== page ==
Expose yourself, embrace science – and tell people why you the farmer do what you do

All winter long – and it still seems like winter to me – I’ve been covering conventions and two topics have come up again and again and again and again:

1) Farming is surrounded by controversial issues and the public is getting seriously spun by opponents of modern agriculture;

2) Farmers are having trouble connecting with the public.

Actually, those two issues are flip sides of the same coin: Farmers are having trouble connecting with consumers so that they are more trusted than the activists who are focused on attacking contemporary conventional farming.

The amount of hostility being aimed against various agricultural practices is astounding in its breadth. The campaign against genetically modified organisms – which now covers most North American crop acreage – has been going on for almost 20 years but has reached new heights of intensity with U.S. state campaigns to force product labelling. Anti-pesticide campaigns are even longer lived, but have picked up traction with urban bans on lawn chemicals. Some European countries and even a politician in one Canadian province have attacked Kosher slaughter. Burger chain A+W has been pushing its “Better Beef” campaign, proclaiming its use of (added) steroid and hormone free beef that is “ethically and sustainably farmed.” Farmers are being blamed for devastating the bee population. Farmers are accused of deliberately abusing sows by putting them into gestation stalls.

And let’s not forget how farming is often blamed for water pollution, for carbon emissions, for being a drain on the taxpayer.

Somehow agriculture has become a very easy target for social ire and many farmers are at a loss in how to get their side of the story out to the public, just so they get a fair hearing.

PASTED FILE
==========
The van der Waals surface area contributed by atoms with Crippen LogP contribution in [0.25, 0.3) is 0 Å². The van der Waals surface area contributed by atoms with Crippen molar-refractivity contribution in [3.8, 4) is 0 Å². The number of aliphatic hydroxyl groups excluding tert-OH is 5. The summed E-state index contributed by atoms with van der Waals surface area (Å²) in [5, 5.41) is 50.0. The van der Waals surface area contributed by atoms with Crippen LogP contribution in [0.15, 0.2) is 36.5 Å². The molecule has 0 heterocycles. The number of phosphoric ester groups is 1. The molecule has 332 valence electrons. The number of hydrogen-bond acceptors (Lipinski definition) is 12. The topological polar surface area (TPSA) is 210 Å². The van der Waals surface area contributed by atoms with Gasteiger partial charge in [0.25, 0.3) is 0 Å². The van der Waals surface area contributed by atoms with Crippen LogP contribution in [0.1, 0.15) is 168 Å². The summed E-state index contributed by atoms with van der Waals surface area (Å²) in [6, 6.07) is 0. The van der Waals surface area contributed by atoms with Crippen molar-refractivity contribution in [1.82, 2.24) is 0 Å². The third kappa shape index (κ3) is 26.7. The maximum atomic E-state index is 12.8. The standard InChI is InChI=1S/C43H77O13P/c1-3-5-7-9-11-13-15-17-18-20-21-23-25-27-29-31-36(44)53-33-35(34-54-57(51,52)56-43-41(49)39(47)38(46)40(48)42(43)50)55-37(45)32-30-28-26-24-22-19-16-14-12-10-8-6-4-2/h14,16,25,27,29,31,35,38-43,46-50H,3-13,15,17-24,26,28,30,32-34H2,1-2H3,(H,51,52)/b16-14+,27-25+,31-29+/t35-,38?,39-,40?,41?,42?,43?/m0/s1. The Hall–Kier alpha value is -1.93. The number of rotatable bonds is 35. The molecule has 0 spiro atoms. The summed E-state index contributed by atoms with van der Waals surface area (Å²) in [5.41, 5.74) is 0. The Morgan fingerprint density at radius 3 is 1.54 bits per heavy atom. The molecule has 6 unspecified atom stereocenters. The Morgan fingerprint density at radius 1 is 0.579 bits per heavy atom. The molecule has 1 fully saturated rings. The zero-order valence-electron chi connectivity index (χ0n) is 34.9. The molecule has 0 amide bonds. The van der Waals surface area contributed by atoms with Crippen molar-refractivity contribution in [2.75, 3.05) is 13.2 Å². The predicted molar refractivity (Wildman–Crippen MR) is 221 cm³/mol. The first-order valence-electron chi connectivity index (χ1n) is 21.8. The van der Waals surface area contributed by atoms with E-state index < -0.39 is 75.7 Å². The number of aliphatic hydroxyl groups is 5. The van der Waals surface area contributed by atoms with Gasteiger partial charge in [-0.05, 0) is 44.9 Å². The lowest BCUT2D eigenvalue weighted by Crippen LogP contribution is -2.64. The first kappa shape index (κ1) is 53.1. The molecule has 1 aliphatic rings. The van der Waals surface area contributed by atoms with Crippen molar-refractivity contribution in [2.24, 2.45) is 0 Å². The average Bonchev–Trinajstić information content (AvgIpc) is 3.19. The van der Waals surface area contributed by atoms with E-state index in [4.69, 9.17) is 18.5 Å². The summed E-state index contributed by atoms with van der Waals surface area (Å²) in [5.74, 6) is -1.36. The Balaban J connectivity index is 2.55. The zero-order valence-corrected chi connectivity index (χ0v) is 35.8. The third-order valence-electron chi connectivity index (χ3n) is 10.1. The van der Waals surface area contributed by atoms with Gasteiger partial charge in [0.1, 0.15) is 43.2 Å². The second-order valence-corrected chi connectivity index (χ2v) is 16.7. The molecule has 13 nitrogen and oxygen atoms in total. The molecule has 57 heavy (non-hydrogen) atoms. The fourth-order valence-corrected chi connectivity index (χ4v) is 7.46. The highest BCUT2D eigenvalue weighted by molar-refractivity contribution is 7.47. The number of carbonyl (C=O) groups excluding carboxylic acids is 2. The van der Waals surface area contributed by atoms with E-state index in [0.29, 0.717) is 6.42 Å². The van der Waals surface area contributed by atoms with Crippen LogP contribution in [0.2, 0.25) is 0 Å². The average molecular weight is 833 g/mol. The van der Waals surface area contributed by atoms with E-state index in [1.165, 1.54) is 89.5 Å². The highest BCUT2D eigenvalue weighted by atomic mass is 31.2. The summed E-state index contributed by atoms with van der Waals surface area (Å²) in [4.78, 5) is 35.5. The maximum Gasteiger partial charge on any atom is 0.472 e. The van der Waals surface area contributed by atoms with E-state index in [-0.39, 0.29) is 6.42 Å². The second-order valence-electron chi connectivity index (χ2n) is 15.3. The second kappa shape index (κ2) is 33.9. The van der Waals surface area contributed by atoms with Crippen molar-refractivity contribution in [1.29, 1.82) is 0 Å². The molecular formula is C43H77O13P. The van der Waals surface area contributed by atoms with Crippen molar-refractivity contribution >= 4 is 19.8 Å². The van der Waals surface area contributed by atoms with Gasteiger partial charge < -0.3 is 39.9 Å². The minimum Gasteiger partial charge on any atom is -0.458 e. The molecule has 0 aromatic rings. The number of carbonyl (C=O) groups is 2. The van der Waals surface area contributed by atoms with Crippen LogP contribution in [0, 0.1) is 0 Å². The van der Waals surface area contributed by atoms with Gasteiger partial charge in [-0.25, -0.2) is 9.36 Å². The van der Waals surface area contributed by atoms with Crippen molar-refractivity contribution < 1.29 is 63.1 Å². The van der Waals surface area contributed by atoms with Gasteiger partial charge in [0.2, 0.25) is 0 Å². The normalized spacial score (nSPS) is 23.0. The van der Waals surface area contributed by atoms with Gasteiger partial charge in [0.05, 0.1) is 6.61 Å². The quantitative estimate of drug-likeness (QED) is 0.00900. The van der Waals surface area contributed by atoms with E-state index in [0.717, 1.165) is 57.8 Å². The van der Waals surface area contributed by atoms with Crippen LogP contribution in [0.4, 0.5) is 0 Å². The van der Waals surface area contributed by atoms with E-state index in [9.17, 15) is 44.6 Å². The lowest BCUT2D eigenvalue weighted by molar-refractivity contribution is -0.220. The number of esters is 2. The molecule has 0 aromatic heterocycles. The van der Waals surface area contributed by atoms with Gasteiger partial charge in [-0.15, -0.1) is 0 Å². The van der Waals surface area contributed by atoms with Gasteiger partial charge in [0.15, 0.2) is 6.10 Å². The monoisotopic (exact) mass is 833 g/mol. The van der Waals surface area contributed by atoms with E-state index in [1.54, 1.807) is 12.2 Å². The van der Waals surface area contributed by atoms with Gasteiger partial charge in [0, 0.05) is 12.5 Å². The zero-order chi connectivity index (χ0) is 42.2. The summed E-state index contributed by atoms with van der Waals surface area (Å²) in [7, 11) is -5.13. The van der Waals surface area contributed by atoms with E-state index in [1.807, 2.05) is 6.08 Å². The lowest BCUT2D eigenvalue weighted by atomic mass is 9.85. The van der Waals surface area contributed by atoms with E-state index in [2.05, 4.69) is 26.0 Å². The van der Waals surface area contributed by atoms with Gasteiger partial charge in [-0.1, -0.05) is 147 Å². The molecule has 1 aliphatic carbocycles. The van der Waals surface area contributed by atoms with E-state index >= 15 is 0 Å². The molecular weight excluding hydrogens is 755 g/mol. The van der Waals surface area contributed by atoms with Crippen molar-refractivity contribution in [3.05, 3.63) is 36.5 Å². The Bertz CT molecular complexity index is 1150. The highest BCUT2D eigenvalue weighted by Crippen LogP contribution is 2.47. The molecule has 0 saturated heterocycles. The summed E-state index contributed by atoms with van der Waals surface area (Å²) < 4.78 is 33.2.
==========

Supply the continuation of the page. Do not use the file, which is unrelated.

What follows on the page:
All these issues have a legitimate side to them. We should all be worried about pesticides, GMOs, animal welfare, antibiotic resistance, environmental degradation, etc. (In this blog and in the paper I’ve supported the eventual phase-out of gestation stalls in the hog industry, since before it was a major public issue, so I don’t think I’m a knee-jerk defender of the agricultural status quo.) Any rational person wants to ensure that we as a society are not doing things that will have dire consequences. Having concerns about all these things is legitimate. But where the public goes with these issues is the worrisome bit. Even though in most of these areas there is rock solid science backing the use or system in question – generally overwhelming scientific validation – activist groups and networks have successfully convinced much of the public that these are matters in which there is “no proof” or that whatever evidence of safety exists is corruptly produced by vested interests and compliant governments uncaring about the public. Many people don’t trust and don’t want to know about the science, they don’t trust the regulators, and they appear to want to believe that they are being led down the Primrose Path.

This is hard to fight. Whatever companies and governments do in response won’t be believed by many. Whatever they say will be treated with skepticism. (There are exceptions: look at how well Maple Leaf Foods did with its listeria problem.)

Which leaves farmers in a uniquely good position to bridge that divide between science/industry and the consumer. Farmers are still generally believed, as long as they’re not speaking for a company. So if farmers want to avoid having crucial contemporary practices banned or circumscribed for non-scientifically-valid reasons, they’d better get out there and start chatting with the public. People might have negative views about a lot of stuff that you as a farmer do, and they might even picture you as a ruthless raper-of-the-land, but if they get to know you, I’d bet that would change.